Letters to the Editor, February 10, 2018

PUBLISHED : Saturday, 10 February, 2018, 9:32am
UPDATED : Saturday, 10 February, 2018, 9:32am

‘Two systems’ does not mean two countries

I refer to the letter from A. L. Nanik (“One country, one system now in play”, February 4).

If what Mr Nanik alleges is true, then those concerned have only brought it upon themselves with their years of treating two systems as two countries.

Everything that Beijing has ­required to be done is pursuant to the Basic Law. Just name the issue which he thinks was not, and I’ll be happy to point him to the relevant article(s) of the Basic Law.

The SAR administration decided by itself to disqualify activist Agnes Chow Ting and that was because her platform goes against the Basic Law. All that the pan-democrat legislators have been doing is rendering the Legislative Council dysfunctional, which is not true to their duty.

Mr Nanik’s, and for that matter Agnes Chow Ting’s, main complaint is that Beijing is not giving us universal suffrage and therefore we lack what they call true democracy. But read Article 45 and they will see that, ultimately, upon nomination of the candidates by the nomination committee, the chief executive will be selected by universal suffrage.

It is only that this is not the direct election that they have in mind. The nomination committee is there to stay. If they don’t like it, seek to change the law, but not to defy the law.

Peter Lok, Heng Fa Chuen

Listen to the people’s voice on elections

I refer to the report that Britain and Canada have expressed concern over freedom and rights in Hong Kong after pro-democracy activist Agnes Chow Ting’s by-election disqualification.

I believe that banning Ms Chow was unfair to both the candidate and the people of Hong Kong. We citizens should have the right to vote for whom we think is the most suitable for the post. The disqualification is a serious blow to Hong Kong’s autonomy and ­democratic aspirations.

After such an unfair judgment, people would have less confidence in political activities like elections and forums, and participate less in them.

As a Hong Kong youngster, I feel rather disheartened. From what I have learned in school, I know that Hong Kong has separation of powers, and the administration should not have greater power than the judiciary.

But what has happened was unexpected, as the right of people to be elected is now restricted ­because of their political platform and their different beliefs. This is unacceptable. The government should indeed listen to the voice of citizens and recognise what they really want.

Angela Ngai, Yuen Long

Buskers enjoy rewards of city freedoms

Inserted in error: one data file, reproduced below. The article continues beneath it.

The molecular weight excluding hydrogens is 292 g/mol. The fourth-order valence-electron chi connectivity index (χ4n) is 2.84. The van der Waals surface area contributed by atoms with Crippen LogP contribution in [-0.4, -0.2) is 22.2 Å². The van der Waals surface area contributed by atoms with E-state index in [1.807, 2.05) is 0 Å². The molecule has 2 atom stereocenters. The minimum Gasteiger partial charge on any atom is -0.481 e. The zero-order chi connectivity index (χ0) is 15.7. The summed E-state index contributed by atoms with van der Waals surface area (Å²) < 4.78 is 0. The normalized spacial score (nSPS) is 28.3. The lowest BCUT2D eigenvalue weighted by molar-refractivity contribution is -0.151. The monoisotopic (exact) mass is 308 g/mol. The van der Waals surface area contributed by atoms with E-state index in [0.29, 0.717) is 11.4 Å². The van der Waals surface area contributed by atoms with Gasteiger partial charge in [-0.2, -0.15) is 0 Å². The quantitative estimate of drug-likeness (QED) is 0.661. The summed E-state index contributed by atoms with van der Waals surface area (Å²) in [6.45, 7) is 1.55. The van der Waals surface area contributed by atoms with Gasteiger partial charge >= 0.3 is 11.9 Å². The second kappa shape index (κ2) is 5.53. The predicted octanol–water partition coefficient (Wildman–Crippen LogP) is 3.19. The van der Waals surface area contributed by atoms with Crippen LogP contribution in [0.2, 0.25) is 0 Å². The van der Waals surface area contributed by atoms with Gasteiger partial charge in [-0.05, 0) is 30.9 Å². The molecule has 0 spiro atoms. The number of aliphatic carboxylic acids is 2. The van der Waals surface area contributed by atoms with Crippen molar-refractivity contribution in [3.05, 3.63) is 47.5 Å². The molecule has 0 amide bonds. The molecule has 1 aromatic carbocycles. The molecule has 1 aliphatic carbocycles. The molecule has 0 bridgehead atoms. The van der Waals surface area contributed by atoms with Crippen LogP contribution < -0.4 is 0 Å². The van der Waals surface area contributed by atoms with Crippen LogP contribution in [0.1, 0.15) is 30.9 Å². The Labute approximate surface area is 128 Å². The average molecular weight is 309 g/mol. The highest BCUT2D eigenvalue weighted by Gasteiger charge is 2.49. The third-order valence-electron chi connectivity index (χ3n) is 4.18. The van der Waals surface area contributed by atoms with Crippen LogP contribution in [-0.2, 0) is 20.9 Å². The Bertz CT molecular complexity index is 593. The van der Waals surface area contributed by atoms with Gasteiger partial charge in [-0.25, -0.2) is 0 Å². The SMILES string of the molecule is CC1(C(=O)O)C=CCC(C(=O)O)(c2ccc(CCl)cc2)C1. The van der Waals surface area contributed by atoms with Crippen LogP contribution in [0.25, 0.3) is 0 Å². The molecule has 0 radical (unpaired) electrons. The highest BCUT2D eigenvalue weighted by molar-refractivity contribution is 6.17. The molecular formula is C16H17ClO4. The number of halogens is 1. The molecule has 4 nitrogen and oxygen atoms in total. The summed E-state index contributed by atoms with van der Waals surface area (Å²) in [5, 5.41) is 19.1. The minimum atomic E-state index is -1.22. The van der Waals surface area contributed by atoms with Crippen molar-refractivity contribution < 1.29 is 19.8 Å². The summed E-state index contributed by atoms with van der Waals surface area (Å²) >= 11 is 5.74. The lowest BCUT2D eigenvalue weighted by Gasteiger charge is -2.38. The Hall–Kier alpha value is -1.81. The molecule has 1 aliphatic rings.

I am writing to express my feeling on the thriving busking culture in Hong Kong.

Busking is the act of performing in public places for gratuities. In many countries, the rewards are generally in the form of money but other gratuities, such as food, drink or gifts may be given.

Street performance is practised all over the world and dates back to antiquity.

It can be a way for up and coming musicians to reach new fans, earn some money, as well as help to build up their experience and confidence for performing before a live audience.

I believe two factors have contributed to the now thriving busking scene in Hong Kong. The first is money. The gratuities for street performers can sometimes be even higher than the minimum wage, making this form of earning more popular for young people.

Secondly, Hong Kong gives a lot of freedoms to its people. So if someone wants to share their kind of music and bring their message to the world, they are free to choose busking as a way to ­express themselves.

Benson Wong, Tseung Kwan O

Help children faced with parental abuse

I am writing in response to the ­article by Luisa Tam (“Will all you monster parents just please stop screaming?”, January 22).

In Hong Kong, we find many monster parents who scold, slap or even hit their children, not only at home but even in public areas. Toxic ­parental behaviour can be harmful to a child’s mental development, as their childhood memories may be filled with pain, fear, and sadness over always being hurt by irresponsible parents.

Children need to be taught more about what constitutes abuse. Most child abuse cases go undetected because they are not reported by the child, as they do not really know their parents’ acts are problematic. Teachers can educate and counsel children, so they understand better whether what they are facing is reasonable treatment or abuse.

The Hong Kong government can help by setting up more parent-child resource centres and counselling for parents prone to violence. Couples should also clearly consider the responsibilities parenthood brings before deciding on bringing a precious new life into the world.

Tiffany Kwok Kiu, Kwai Chung

Love all that is relevant in marriage

I agree with your correspondent, Vincent Lau, on same-sex unions (“Gay marriage is one step to better society”, January 29).

Whether it is a secular civil ceremony or conducted in a religious setting, such marriages only uphold our basic human right to choose whom to love and spend our life with.

Opponents say children born to or adopted by gay couples will have their right to be raised by a mother and a father undermined, but I do not agree. Love is what matters.

Also, I believe no government should have a role in regulating personal relationships.

Grace Chui, Sheung Shui